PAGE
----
Militia Leader says he Discouraged Use of Violence

An Alaska militia leader showed his softer side Tuesday when he cried while testifying about gathering his family's most precious belongings, including photos of his children and his wife's wedding gown, as he prepared last year to flee the country.

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by MARY PEMBERTON, Associated Press

An Alaska militia leader showed his softer side Tuesday when he cried while testifying about gathering his family's most precious belongings, including photos of his children and his wife's wedding gown, as he prepared last year to flee the country.

Schaeffer Cox's testimony touched on other issues as well, including making a silencer to fit a .22-caliber pistol, building a World War II-type machine gun and flirting with the idea of buying a real grenade for "two seconds of fun."

The 28-year-old leader of the Alaska Peacemakers Militia is on trial in federal court in Anchorage with two other militia members, Coleman Barney and Lonnie Vernon, accused of conspiring to murder government officials and collect illegal weapons.

"I didn't want to kill anybody," Cox said, when questioned by his lawyer, Nelson Traverso.

Cox said repeatedly he was the one who was afraid and wore a bullet proof vest and carried a gun most of the time as he led the Fairbanks militia. The force, he said, was intended to protect its members when out-of-control government spending resulted in a collapse.

Cox began his testimony Tuesday by saying his message to militia members was based on the teachings of some of the world's greatest leaders of peace and forgiveness: Mahatma Gandhi, Martin Luther King and Nelson Mandela.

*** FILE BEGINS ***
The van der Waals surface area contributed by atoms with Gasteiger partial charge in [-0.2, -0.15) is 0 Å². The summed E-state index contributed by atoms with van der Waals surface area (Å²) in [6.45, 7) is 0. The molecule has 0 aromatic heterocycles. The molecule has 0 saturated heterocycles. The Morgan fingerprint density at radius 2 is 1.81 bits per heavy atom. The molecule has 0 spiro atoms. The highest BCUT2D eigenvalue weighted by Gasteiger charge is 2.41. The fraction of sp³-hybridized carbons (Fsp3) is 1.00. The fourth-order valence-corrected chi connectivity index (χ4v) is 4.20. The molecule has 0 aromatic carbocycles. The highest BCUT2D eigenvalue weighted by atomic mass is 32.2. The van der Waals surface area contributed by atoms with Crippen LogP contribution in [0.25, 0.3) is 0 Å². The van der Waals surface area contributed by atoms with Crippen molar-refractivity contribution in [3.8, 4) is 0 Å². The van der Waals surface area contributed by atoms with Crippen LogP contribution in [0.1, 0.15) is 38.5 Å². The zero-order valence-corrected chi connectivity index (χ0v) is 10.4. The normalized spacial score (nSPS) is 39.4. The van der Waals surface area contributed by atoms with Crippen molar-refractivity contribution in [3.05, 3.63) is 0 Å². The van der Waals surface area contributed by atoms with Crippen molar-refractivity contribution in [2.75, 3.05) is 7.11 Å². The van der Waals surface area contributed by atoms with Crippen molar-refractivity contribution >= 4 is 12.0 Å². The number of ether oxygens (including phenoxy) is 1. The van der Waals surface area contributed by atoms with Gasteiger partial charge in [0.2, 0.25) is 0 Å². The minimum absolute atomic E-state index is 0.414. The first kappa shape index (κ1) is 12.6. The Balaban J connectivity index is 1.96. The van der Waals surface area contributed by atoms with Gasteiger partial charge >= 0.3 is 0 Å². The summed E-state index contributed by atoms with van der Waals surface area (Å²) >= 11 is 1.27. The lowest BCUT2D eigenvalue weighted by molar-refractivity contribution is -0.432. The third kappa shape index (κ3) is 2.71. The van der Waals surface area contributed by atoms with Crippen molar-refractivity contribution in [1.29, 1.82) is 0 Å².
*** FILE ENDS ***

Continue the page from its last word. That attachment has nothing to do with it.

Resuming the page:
But, he said, as time went on he felt a threat coming from other militia members who were pushing for a violent confrontation with the government.

Cox acknowledged owning guns, rifles, ammunition, a combat scope, body armor, gas masks and a whole box of police duty holsters. He said the machine gun he started building as a teen never worked. He liked pineapple grenade bodies because "those are the ones that are in the movies," he said.

Cox said he thought it would be fun to hold a grenade-body toss for militia members using training fuses. He said he arranged for "Grenade Golf Night" at the Fairbanks Country Club, but the event never came about.

Prosecutors say Cox was up to more than fun and games. They have portrayed him as a dangerous man who was plotting to one day kill judges, state troopers and other government officials.

"Did you have a plan to kill judges," lawyer Nelson Traverso asked.

"No," Cox responded.

Cox said the "241" plan was not his idea, and he strongly opposed it. The plan called for the killing of two government officials for each militia member who was killed if violence broke out.

Cox said the plan was put forward by Bill Fulton, an FBI informant who operated a military surplus store in Anchorage. Cox said Fulton was encouraging militia members to go to war and asking him in June 2010 to "lead a big, violent outburst."

Cox said tensions increased after he decided not to attend his own trial for a misdemeanor weapons misconduct charge for allegedly failing to disclose his possession of a concealed handgun in the presence of a police officer. He said Fulton wanted to use the situation to escalate.

Cox told the court he wasn't able to control Fulton.

He told militia members that what was needed was "a Gandhi and not a Rambo" approach.

Cox said he talked to judges, law enforcement and government officials about what he described as "tough guys" and "dangerous, bad folks" in the militia movement. But, he said, his statements were warnings, not threats.

When the government seized his smartphone, the reference in it to a "hit list" was not about killing people but was about making a recording of some really good songs about freedom, Cox said.

By February 2011, Cox said he had decided to flee with his family to Canada. He was arrested the following month.


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